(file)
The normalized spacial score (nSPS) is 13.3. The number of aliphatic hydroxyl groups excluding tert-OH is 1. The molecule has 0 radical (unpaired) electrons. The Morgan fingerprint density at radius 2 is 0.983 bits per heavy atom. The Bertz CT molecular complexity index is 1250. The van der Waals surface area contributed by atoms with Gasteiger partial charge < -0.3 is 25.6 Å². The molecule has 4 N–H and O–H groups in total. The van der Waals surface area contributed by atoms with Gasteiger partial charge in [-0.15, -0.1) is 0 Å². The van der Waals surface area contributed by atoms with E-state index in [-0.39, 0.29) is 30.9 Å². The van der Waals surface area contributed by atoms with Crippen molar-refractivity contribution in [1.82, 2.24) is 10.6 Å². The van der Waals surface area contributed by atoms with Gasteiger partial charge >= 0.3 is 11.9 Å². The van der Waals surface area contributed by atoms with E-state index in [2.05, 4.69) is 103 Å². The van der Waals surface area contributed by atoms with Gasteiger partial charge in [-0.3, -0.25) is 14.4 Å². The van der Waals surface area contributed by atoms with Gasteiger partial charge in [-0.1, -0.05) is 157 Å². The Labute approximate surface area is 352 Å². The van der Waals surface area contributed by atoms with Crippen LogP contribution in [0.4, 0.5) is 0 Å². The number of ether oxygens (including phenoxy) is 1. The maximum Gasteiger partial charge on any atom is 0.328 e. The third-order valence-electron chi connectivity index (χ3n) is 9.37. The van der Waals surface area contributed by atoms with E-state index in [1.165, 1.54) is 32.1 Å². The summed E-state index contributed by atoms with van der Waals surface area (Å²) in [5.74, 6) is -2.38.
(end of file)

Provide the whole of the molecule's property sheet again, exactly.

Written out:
The normalized spacial score (nSPS) is 13.3. The number of aliphatic hydroxyl groups excluding tert-OH is 1. The molecule has 0 radical (unpaired) electrons. The Morgan fingerprint density at radius 2 is 0.983 bits per heavy atom. The Bertz CT molecular complexity index is 1250. The van der Waals surface area contributed by atoms with Gasteiger partial charge < -0.3 is 25.6 Å². The molecule has 4 N–H and O–H groups in total. The van der Waals surface area contributed by atoms with Gasteiger partial charge in [-0.15, -0.1) is 0 Å². The van der Waals surface area contributed by atoms with E-state index in [-0.39, 0.29) is 30.9 Å². The van der Waals surface area contributed by atoms with Crippen molar-refractivity contribution in [1.82, 2.24) is 10.6 Å². The van der Waals surface area contributed by atoms with Gasteiger partial charge >= 0.3 is 11.9 Å². The van der Waals surface area contributed by atoms with E-state index in [2.05, 4.69) is 103 Å². The van der Waals surface area contributed by atoms with Gasteiger partial charge in [-0.3, -0.25) is 14.4 Å². The van der Waals surface area contributed by atoms with Gasteiger partial charge in [-0.1, -0.05) is 157 Å². The Labute approximate surface area is 352 Å². The van der Waals surface area contributed by atoms with Crippen LogP contribution in [0.4, 0.5) is 0 Å². The number of ether oxygens (including phenoxy) is 1. The maximum Gasteiger partial charge on any atom is 0.328 e. The third-order valence-electron chi connectivity index (χ3n) is 9.37. The van der Waals surface area contributed by atoms with E-state index in [1.165, 1.54) is 32.1 Å². The summed E-state index contributed by atoms with van der Waals surface area (Å²) in [5.74, 6) is -2.38.